It’s always funny to me how people read about one sentence or a headline and make instant judgements. Social media is a lawless and wild frontier, and it is so easy to find people who take any issue and immediately go into spleen-venting mode. I fell into this trap last week in the fallout from the State of the Union address and the impeachment vote the following day.

I am really starting to think the winners and losers are predetermined and we are just watching a giant reality show.

President Donald Trump entered the chamber and declined to shake hands with Speaker Nancy Pelosi. He then used his time to recognize the specific accomplishments of his time in office and also made attempts to unify the room around issues such as supporting veterans, finding money for infrastructure and generally putting forth an America First approach. As expected, the audience was mostly polarized, even on issues where there had been agreement in the past. At the conclusion of this pro wrestling-styled spectacle, Pelosi ripped up the printed copy of the president’s speech. Then, the internet broke. 

But what I commented on was a story about the National Prayer Breakfast, which came a day after the Senate voted to acquit the president on impeachment charges. The keynote address was by Arthur Brooks, a conservative writer and professor. Brooks laid out the case for loving one another, even if reconciliation means having to fake it until we make it.

It is written in the book of St. Matthew, “You have heard that it was said, ‘Love your neighbor and hate your enemy.’ But I tell you, love your enemies and pray for those who persecute you, that you may be children of your Father in heaven.”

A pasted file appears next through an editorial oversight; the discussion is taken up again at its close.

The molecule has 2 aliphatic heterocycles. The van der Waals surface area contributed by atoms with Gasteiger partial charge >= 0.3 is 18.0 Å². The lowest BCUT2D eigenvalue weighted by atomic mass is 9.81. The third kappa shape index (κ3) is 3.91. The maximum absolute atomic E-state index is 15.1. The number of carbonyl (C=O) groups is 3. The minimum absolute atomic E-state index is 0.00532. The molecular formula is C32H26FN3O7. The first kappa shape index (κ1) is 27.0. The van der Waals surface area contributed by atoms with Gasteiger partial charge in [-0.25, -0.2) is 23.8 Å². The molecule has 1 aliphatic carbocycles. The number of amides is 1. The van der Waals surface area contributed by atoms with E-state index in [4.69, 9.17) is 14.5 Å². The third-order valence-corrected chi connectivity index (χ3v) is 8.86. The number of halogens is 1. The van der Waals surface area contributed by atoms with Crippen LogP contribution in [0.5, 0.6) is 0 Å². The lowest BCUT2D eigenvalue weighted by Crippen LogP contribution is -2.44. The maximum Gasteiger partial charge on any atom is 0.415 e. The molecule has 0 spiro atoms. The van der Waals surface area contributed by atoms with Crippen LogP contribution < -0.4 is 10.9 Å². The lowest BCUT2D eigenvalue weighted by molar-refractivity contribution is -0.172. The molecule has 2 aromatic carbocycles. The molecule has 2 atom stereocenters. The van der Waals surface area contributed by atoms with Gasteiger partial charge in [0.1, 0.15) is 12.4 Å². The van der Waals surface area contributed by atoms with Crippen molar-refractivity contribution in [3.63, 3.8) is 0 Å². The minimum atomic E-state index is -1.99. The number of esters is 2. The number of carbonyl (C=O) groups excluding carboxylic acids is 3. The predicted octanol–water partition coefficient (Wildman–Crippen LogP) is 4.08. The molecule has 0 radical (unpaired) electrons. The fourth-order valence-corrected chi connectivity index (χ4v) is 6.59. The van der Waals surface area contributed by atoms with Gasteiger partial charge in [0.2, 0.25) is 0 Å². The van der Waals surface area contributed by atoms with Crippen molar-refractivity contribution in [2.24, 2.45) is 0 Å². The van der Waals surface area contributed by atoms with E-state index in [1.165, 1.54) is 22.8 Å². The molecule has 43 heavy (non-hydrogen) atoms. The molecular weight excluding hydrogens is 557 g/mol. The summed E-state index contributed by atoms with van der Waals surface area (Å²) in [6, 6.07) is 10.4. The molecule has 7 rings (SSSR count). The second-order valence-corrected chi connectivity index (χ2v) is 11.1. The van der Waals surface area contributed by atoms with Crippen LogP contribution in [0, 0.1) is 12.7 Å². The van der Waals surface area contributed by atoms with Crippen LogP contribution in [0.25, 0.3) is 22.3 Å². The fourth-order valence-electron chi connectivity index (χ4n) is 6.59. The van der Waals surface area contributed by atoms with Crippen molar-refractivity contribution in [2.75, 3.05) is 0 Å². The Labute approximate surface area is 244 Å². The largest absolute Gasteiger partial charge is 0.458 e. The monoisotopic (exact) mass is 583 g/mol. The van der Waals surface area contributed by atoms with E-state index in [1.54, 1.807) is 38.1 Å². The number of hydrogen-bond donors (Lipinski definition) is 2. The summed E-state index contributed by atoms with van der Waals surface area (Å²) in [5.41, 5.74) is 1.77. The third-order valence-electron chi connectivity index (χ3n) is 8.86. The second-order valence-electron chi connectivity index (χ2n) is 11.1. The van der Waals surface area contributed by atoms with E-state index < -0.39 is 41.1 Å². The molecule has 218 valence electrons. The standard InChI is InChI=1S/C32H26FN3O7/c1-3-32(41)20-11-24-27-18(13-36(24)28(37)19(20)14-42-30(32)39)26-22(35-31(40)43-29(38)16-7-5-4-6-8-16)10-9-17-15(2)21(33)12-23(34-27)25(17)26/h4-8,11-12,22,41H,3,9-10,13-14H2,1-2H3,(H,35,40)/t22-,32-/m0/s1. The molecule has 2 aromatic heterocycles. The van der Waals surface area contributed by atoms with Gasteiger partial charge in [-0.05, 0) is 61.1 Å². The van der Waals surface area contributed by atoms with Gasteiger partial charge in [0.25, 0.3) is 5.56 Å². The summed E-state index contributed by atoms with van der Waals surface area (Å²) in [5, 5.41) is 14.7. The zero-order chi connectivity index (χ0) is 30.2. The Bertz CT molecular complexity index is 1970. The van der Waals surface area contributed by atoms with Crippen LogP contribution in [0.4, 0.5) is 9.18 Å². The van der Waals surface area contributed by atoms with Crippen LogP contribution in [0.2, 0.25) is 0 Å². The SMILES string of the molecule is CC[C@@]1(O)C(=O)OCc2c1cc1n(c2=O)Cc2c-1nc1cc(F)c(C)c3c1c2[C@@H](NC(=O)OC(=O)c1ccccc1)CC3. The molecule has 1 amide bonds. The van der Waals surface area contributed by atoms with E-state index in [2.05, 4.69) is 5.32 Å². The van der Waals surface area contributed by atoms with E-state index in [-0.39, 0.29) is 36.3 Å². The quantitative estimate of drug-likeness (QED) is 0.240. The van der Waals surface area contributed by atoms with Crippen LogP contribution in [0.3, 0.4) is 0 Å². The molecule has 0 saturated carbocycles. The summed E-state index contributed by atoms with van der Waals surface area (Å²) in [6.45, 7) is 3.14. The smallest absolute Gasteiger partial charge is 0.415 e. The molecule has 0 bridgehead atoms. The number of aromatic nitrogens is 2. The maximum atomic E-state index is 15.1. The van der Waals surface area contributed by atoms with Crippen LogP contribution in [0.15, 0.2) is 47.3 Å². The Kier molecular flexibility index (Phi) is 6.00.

President Trump — and this is what I found completely shameful as a Christian — then used his opportunity to speak as a victory lap about the impeachment trial, then (and if you read the transcript, you will see this is not an exaggeration) he mocked Christians who believe in what Jesus taught about reconciliation and loving one another. He went on to essentially tell everyone present if they weren’t with him, they weren’t Christian enough.

I am no theologian, but I found it to be a dangerous statement. Imagine if a previous president had spoken this way. So I made that comment and was attacked by “progressives” and “conservatives.” It makes me wonder if there is anyone willing to stand on the middle ground anymore.  

Let us take the story of St. Valentine, since we are celebrating his day this week, as an opportunity to maybe appreciate the long view.

St. Valentine (or Valentinus) died on February 14, 273. He was a priest, and later a bishop, who was eager to hear and support anyone who said they were in love.

During this era, the Romans looked with scorn upon soldiers getting married. The thinking was a man couldn’t be a true fighter if his thoughts were on romancing a woman. Additionally, Christians were under extreme persecution at the time and anyone who helped Christians was also in danger.

Claudius II, who was the emperor during this period, had Valentine arrested for promoting all this love.  Claudius actually took a liking to Valentine — until Valentine made an attempt to convert the emperor to Christianity. 

Valentine was condemned to death.

Claudius had Valentine brutally beaten with clubs and stones. However, this failed to kill him, so soldiers dragged him down the Via Flaminia, or Flaminian Way. The Flaminian Way was an ancient Roman road leading from Rome over the Apennine Mountains to the coast of the Adriatic Sea.

At the edge of town there was the Flaminian Gate. Valentine was publicly beheaded right outside the gate.

To this day, when we think of love against all odds, we remember the martyr who gave this holy day, this holiday, its name: St. Valentine.

Which brings us back to the prayer breakfast, and my comments may get me beheaded but here we go.

If we truly wish to behave as Christians, or even live in a society based on Judeo-Christian values, in my view the wrong way is to attack people who disagree. And this goes for both sides in politics. This scorched-earth behavior in which both Democrats and Republicans are engaging poses a serious threat to not only how we are viewed in the world, but how we treat one another.  Valentine staked his life on those three special words: “Love one another.” Wouldn’t it have been better if that had been stated by our leadership at the National Prayer Breakfast?